Tourists Trek to Mexico for 'Death in a Bottle'

If Don Flounders waits for the asbestos-related mesothelioma that is ravaging his lungs to kill him, it will be a slow, painful death.

But one day -- maybe just weeks away and at the moment of his choosing -- the 78-year-old plans to drink a bitter mixture of alcohol and pentobarbital, a barbiturate that is used to euthanize pets.

Flounders told that he flew halfway around the world from his native Australia to obtain the illegal drug in Mexico, which, like Switzerland, is fast becoming one of the recommended destinations for so-called death tourists.

The lethal drug, once widely available in the U.S. as a sleep aid and now used primarily in veterinary medicine, was an ingredient in the fatal cocktails that killed Marilyn Monroe and Judy Garland in the 1960s.

Since 2001, the pro-euthanasia group Exit International has helped nearly 300 people -- mostly Australians, New Zealanders and a handful of Americans -- to find what is being called "death in a bottle" in pet pharmacies in Mexico.

Commonly known as Nembutal, this concentrated drug will put Flounders to sleep quickly and quietly, by taking his breath away.

"I had no trouble whatsoever purchasing the poison," said Flounders from his home near Melbourne. "It will be completely painless. Of the various means, this is the easiest and most reliable. It's a way of achieving a peaceful death."

Drunk With Your 'Favorite Tipple'

He will take the Nembutal with a glassful of his "favorite tipple" -- gin. "You swig it down and I'll just close my eyes," he told "It's that rapid."

Exit International's Web site says the best places to obtain pentobarbital are "20-odd [United States-Mexico] border crossings, from Tijuana in California through to Matamoros on the Gulf of Mexico."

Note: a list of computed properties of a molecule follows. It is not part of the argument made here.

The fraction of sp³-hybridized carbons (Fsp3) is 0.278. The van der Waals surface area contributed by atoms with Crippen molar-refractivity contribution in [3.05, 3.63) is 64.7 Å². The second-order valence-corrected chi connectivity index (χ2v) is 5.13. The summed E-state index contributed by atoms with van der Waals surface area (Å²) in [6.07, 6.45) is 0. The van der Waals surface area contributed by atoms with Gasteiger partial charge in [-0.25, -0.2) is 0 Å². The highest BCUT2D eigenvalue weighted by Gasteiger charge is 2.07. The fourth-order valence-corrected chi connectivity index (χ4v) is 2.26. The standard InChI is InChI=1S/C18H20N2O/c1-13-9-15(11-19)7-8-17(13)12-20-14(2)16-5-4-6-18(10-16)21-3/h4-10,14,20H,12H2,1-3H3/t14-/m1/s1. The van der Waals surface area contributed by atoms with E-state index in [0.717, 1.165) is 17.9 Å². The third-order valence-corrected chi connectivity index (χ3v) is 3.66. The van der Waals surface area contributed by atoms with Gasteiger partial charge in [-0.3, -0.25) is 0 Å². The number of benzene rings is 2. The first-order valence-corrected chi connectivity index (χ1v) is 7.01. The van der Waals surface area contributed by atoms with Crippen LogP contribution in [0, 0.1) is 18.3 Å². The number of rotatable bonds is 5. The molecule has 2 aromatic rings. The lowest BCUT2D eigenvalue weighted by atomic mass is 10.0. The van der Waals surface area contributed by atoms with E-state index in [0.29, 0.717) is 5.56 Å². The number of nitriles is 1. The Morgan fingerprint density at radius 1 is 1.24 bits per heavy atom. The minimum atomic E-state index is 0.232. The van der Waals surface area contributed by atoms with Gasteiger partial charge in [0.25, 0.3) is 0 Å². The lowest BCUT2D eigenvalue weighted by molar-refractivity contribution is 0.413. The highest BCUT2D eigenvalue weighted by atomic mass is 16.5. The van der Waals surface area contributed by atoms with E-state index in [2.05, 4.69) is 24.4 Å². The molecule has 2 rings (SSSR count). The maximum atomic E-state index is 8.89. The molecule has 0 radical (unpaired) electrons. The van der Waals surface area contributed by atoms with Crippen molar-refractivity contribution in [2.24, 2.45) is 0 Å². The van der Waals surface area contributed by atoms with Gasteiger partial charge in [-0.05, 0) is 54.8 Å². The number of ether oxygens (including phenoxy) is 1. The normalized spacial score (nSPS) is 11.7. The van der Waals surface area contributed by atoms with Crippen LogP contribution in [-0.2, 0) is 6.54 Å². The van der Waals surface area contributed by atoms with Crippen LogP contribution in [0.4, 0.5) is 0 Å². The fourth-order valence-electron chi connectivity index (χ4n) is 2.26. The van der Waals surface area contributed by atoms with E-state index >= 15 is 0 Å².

The group provides information packets for these death tourists, with colorful photos of the packaging to help identify the drug among all the animal products for sale in these over-the-counter veterinary stores.

"There aren't that many drugs that a doctor can give you for a reliable, peaceful death," said Exit's founder and director Philip Nitschke.

"It's always drunk quickly," he told "I've never seen anyone finish their whiskey or French champagne."

Nitschke co-authored "The Peaceful Pill Handbook," the Australian version of the 1991 American Hemlock Society guide, "Final Exit," which lays out precisely how to end your life. The book is banned in Australia, where assisted suicide is now illegal.

"People know we are sympathetic," Nitschke told "We are drowning in patients coming along who are in dreadful trouble and say, 'Help us die.'"

Flounders learned about Nembutal from Exit International. He and his wife, Iris, had become members a decade before he was diagnosed with terminal cancer.

For 16 years, Flounders worked as an executive for Shell Oil in Melbourne, but he has since learned he had been working in a building contaminated with blue asbestos -- "the worst kind," he said.

Wife May Join Husband

Since then, his condition has worsened. Just this week, the couple was waiting for an ambulance to take him to the hospital for new tests because of excruciating back pain. Iris, who is 85, bought her own supply of Nembutal in Mexico and says she, too, might take her life at the same time. Iris says she does not have a terminal illness.

The couple have been married for 57 years and have two grown children who have been supportive of their decision.

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